NEW YORK • A call for privacy - and sanity - in a noisy, open-plan office setting has dialled up a new use for the phone booth.
For much of the 20th century, the phone booth was an essential connection to modern life. But as mobile phone use exploded, it began to disappear.
At the same time, workplaces saw the rise of the open-floor plan. Folk all saw (and heard) a proliferation of mobile phones and, with it, the irritating, distracting sound of conversation from their colleagues.
Now, the phone booth - or at least a variation of it - is making a modest comeback.
When the women-only club and work space Wing opened its first location in Manhattan in 2016, the interior featured marble tables, pink velvet couches and one small, windowless, reflective glass-doored room dubbed the Phone Booth.
One year later, when another location of the Wing opened in SoHo, eight built-in, call rooms were included in the design.
Ms Audrey Gelman, a founder of the Wing, said the increase in phone booths came "as a direct result of member feedback".
"Each room provides members with a quiet space for private conversation," she added. Each tiny space is equipped with a power outlet, a shallow shelf, a stool and a quaint, non-functional - but highly Instagrammable - retro telephone.
One company, Zenbooth, is picking up the call to put up such amenities, with five maple-sided, portable, modular phone booths installed late last year at the 17th Street headquarters of Gizmodo Media Group (GMG), the home of websites, including Deadspin and Splinter.
But because about 230 employees work out of the GMG headquarters, the booths are frequently occupied by writers and editors looking to make a private call. The company recently ordered four additional Zenbooths, including a two-seater that acts as a meeting room.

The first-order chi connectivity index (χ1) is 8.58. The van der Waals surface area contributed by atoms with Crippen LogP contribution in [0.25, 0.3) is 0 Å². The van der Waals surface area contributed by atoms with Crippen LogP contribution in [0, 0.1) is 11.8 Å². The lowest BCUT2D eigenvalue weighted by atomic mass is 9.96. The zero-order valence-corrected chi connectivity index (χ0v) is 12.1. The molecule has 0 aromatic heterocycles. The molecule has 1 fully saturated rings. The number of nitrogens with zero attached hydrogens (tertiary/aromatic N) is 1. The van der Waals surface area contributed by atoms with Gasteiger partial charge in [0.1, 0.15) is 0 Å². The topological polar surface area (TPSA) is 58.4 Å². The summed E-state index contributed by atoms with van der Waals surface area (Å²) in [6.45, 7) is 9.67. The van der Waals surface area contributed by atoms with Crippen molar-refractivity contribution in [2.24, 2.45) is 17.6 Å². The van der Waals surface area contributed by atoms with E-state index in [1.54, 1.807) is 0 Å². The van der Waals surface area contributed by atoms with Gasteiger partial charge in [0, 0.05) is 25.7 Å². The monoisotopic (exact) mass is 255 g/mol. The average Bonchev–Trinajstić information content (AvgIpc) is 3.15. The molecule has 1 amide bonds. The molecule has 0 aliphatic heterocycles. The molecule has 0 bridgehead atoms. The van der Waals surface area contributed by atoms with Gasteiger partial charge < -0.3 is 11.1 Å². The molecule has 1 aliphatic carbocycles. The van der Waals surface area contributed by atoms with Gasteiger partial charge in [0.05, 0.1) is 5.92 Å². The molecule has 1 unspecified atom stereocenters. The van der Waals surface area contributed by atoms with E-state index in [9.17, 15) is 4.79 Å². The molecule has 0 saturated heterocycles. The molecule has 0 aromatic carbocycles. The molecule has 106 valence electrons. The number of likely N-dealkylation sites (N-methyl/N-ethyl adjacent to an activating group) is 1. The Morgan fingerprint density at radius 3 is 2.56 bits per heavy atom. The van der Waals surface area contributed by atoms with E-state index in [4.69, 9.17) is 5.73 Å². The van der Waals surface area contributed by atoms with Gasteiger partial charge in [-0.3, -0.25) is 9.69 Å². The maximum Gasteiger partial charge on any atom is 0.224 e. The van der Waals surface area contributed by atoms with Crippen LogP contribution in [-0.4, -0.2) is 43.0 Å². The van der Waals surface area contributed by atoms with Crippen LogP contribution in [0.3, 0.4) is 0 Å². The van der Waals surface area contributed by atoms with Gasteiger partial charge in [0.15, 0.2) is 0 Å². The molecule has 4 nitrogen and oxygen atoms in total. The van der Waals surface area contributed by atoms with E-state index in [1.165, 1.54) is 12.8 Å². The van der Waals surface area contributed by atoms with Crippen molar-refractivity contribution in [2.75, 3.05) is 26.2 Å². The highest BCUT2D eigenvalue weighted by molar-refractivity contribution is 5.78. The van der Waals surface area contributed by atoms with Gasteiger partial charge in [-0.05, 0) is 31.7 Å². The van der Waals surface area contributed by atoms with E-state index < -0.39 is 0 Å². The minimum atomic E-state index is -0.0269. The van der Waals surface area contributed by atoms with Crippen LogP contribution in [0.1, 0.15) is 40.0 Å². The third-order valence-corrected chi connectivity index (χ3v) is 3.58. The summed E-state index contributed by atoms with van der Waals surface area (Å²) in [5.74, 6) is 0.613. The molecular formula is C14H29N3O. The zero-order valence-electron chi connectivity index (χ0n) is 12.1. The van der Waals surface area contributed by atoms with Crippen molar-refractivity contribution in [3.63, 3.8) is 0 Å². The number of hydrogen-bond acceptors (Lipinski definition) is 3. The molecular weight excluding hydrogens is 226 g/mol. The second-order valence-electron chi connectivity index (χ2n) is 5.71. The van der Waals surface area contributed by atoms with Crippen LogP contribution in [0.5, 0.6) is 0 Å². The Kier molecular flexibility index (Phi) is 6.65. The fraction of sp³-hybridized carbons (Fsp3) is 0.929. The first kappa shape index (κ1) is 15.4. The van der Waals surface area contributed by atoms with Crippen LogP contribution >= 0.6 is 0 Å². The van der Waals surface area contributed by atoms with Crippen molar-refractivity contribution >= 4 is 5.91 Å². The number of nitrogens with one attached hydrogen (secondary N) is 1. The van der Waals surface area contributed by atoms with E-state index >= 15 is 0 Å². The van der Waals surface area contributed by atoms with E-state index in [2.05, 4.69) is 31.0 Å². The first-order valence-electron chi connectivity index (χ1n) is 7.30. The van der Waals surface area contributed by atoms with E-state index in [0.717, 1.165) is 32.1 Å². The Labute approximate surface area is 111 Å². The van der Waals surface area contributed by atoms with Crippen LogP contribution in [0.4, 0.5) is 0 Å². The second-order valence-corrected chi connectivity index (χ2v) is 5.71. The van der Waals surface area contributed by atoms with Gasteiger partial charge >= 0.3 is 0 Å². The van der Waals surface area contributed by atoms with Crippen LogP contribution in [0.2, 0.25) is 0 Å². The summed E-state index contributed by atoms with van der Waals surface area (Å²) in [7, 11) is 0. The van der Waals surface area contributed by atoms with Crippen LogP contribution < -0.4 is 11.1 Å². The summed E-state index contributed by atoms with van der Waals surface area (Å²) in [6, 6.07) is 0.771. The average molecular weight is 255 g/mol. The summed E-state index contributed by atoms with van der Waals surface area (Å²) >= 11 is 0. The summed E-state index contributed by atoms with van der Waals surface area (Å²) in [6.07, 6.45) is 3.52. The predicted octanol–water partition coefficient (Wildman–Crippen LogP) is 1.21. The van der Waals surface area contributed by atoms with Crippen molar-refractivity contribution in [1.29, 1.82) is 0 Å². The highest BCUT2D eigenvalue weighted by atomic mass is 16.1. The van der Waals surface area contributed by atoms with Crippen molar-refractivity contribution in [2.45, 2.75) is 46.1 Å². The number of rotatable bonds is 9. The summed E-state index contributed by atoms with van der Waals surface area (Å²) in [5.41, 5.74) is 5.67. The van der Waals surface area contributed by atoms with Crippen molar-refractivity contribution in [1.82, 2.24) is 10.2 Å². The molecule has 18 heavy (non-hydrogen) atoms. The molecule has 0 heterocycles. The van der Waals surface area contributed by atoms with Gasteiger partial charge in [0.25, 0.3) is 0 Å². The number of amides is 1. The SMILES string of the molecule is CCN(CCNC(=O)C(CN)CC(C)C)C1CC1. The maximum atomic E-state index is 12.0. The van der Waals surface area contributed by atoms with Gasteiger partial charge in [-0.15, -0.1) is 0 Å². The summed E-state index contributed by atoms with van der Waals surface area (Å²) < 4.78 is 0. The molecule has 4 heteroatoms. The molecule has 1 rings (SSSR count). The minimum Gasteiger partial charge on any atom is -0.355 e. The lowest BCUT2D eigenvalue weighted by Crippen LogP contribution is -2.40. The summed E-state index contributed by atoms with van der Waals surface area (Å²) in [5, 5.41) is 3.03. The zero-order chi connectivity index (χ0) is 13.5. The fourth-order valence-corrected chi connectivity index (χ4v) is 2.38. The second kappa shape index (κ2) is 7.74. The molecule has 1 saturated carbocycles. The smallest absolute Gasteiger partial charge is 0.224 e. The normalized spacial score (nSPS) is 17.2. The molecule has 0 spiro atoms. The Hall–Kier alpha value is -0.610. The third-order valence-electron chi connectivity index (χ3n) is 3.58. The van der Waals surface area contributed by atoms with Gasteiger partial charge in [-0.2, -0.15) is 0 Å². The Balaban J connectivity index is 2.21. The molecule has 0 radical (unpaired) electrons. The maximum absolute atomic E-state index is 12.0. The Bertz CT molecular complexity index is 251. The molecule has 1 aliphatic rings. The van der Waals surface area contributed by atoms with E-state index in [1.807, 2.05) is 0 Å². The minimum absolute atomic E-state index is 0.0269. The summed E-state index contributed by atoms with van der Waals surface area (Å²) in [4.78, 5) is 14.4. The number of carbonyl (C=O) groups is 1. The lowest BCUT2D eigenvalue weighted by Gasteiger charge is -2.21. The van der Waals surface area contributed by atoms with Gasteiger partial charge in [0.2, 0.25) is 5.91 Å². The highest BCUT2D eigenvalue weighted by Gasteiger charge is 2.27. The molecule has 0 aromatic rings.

Other businesses that have recently tapped on Zenbooths include carmaker Volkswagen, transport operator Lyft and bank holding company Capital One.
Zenbooth in Berkeley, California was started in 2016 and its products range from US$3,995 (S$5,230) for a standard one-person booth to US$15,995 for a two-person "executive" booth.
The one-person booth is a soundproof box that is about 0.9m wide and 0.86m deep, with an insulated glass door, a ventilation fan, power outlets and a skylight. It can be assembled in about an hour.
But does installing a free-standing phone booth in your company's sleek office admit to some kind of failure of planning?
Yes, says Mr Nikil Saval, co-editor of n+1 magazine and author of Cubed: A Secret History Of The Workplace.
"There has rarely been a premium placed on privacy for American office workers," he said.
He noted that while cubicles cut down on visual distractions, "you still have to deal with noise and noise travels pretty easily. It's an incredibly common problem in open-office plans".
He added: "The clearest instance of how much of a problem it is? People put on headphones all the time."
Thus, the return of the phone booth signals a gesture towards more civility. However small the footprint, the option for privacy is welcome.
As Ms Gelman put it: "Sometimes you just need a minute to yourself."